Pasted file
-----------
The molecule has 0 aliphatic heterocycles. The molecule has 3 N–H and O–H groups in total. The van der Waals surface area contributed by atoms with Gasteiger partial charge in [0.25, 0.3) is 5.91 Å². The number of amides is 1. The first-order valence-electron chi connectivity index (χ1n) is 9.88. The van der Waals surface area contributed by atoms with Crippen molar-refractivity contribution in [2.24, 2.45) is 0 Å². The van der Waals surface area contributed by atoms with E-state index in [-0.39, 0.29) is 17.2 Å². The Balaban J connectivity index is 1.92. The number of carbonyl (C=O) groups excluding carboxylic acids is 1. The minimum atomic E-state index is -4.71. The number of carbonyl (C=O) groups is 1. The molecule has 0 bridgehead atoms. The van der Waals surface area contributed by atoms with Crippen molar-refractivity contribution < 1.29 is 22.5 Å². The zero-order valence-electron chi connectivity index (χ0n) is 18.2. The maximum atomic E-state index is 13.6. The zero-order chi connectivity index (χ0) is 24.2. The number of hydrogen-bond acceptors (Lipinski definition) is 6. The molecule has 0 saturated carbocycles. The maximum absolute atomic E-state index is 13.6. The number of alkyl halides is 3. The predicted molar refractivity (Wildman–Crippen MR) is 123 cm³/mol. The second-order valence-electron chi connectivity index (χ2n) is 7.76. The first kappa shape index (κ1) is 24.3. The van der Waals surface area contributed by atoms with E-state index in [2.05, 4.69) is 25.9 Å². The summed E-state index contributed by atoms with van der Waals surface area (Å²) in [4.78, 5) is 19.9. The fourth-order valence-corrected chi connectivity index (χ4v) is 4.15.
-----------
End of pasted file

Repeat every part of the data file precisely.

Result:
The molecule has 0 aliphatic heterocycles. The molecule has 3 N–H and O–H groups in total. The van der Waals surface area contributed by atoms with Gasteiger partial charge in [0.25, 0.3) is 5.91 Å². The number of amides is 1. The first-order valence-electron chi connectivity index (χ1n) is 9.88. The van der Waals surface area contributed by atoms with Crippen molar-refractivity contribution in [2.24, 2.45) is 0 Å². The van der Waals surface area contributed by atoms with E-state index in [-0.39, 0.29) is 17.2 Å². The Balaban J connectivity index is 1.92. The number of carbonyl (C=O) groups excluding carboxylic acids is 1. The minimum atomic E-state index is -4.71. The number of carbonyl (C=O) groups is 1. The molecule has 0 bridgehead atoms. The van der Waals surface area contributed by atoms with Crippen molar-refractivity contribution < 1.29 is 22.5 Å². The zero-order valence-electron chi connectivity index (χ0n) is 18.2. The maximum atomic E-state index is 13.6. The zero-order chi connectivity index (χ0) is 24.2. The number of hydrogen-bond acceptors (Lipinski definition) is 6. The molecule has 0 saturated carbocycles. The maximum absolute atomic E-state index is 13.6. The number of alkyl halides is 3. The predicted molar refractivity (Wildman–Crippen MR) is 123 cm³/mol. The second-order valence-electron chi connectivity index (χ2n) is 7.76. The first kappa shape index (κ1) is 24.3. The van der Waals surface area contributed by atoms with E-state index in [2.05, 4.69) is 25.9 Å². The summed E-state index contributed by atoms with van der Waals surface area (Å²) in [4.78, 5) is 19.9. The fourth-order valence-corrected chi connectivity index (χ4v) is 4.15.